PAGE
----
Higher Education Ministry pledges collaboration for industry-aligned STEM talent development

Malay Mail
Malay Mail

GEORGE TOWN, June 25 — The Higher Education Ministry is open to collaborating with various ministries and the electrical and electronics (E&E) industries to cultivate talent that meets industry demands, stated Minister Datuk Seri Zambry Abdul Kadir.

He emphasised the ministry’s open-door policy for discussions with other ministries and industries to cater to specific industry needs.

“We are examining policies to determine what we can offer to meet industry needs,” he said during a speech at an E&E Industry dialogue session in Amari Spice Penang today.

Zambry highlighted the growing demand for highly skilled workers, particularly with semiconductor foreign direct investors (FDI) coming to Malaysia.

“To address this, we must adopt a more flexible approach and move beyond a higher education system solely based on campuses or universities in Malaysia,” he said.

One approach is for industries to collaborate with local universities.

“We hope that industries can allocate a portion of their research funds to our local universities so that we can jointly develop industry-ready talents,” he suggested.

Another strategy is to introduce more Technical and Vocational Education and Training (TVET) programmes in the semiconductor field.

“I propose that we establish 100 of these TVET programmes so that by 2030, we can produce 200,000 engineers,” he stated.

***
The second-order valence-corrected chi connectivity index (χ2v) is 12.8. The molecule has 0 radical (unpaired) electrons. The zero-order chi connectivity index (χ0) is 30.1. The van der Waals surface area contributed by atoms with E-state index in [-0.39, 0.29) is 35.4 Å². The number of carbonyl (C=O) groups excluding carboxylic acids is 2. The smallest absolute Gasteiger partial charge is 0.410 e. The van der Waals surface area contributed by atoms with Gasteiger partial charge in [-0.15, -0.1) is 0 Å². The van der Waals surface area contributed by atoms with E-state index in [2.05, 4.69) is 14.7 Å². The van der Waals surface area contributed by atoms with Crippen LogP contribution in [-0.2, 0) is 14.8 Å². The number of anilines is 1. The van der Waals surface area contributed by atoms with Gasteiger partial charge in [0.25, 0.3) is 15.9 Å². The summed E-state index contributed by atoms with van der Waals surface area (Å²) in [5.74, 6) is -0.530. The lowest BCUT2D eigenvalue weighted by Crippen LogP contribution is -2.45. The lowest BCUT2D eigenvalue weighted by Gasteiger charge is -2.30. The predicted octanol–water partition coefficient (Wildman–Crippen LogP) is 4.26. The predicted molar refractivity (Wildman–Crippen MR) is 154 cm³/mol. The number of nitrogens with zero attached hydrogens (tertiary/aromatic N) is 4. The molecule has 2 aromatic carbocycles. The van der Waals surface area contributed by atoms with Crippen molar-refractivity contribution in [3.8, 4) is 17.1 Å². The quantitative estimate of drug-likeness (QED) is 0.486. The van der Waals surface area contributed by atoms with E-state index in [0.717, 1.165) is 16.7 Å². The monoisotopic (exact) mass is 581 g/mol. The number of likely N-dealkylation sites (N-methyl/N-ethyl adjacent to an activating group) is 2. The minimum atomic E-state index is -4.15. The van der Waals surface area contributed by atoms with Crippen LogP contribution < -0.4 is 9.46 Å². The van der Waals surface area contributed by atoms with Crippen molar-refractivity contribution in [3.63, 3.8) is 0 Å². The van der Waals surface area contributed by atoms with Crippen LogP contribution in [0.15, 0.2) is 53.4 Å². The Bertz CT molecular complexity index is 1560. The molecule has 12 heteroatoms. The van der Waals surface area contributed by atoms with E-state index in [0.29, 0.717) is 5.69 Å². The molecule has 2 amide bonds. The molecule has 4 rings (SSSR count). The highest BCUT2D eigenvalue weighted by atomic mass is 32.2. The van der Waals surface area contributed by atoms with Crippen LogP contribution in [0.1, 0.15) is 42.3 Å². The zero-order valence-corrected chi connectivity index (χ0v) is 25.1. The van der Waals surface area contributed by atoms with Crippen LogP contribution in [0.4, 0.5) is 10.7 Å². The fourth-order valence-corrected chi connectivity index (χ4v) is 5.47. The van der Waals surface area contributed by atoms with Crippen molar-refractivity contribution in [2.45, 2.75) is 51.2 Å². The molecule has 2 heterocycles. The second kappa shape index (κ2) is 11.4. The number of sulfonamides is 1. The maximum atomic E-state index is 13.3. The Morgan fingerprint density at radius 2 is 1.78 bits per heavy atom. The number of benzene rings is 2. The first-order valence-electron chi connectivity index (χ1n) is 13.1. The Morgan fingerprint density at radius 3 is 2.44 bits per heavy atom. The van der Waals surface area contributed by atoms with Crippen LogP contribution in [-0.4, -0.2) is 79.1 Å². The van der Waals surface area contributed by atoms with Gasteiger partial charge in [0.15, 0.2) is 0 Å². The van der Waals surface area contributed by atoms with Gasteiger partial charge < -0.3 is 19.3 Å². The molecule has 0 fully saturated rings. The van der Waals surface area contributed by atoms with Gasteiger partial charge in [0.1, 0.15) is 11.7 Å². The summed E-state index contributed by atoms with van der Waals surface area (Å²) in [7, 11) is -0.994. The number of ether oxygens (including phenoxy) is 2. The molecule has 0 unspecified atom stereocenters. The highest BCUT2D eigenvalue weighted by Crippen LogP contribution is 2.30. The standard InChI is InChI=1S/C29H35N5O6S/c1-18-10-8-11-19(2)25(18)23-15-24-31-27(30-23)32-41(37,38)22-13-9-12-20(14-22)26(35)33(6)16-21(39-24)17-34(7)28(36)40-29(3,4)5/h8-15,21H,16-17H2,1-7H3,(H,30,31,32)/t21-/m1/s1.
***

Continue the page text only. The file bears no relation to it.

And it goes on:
Zambry highlighted an imbalance between science and liberal arts students.

“Currently, 40 per cent of students enter the science stream but along the way, five to 10 per cent switch to arts,” he said.

To address this, he proposed that liberal arts and humanities students be given the opportunity to transition into Science, Technology, Engineering, and Mathematics (STEM) programmes.

“There are liberal arts and humanities students who excel in mathematics and science, so they can join STEM programmes through the TVET foundation programme,” he explained.

Zambry added that polytechnics began offering STEM foundation programmes to liberal arts students last year.

“The first batch of 463 students will graduate soon,” he added.

He emphasised the need for structural reforms to attract more students to STEM at the secondary and primary levels, focusing on TVET for now.

“TVET is not just about low-level technical courses; we aim to elevate TVET’s status, especially in critical engineering and technical fields,” he said.

Finally, Zambry suggested that Malaysia could learn from Germany and Japan on how these countries shifted students from liberal arts to hard science.

“We can also explore work-based learning and upskilling of workers,” he concluded.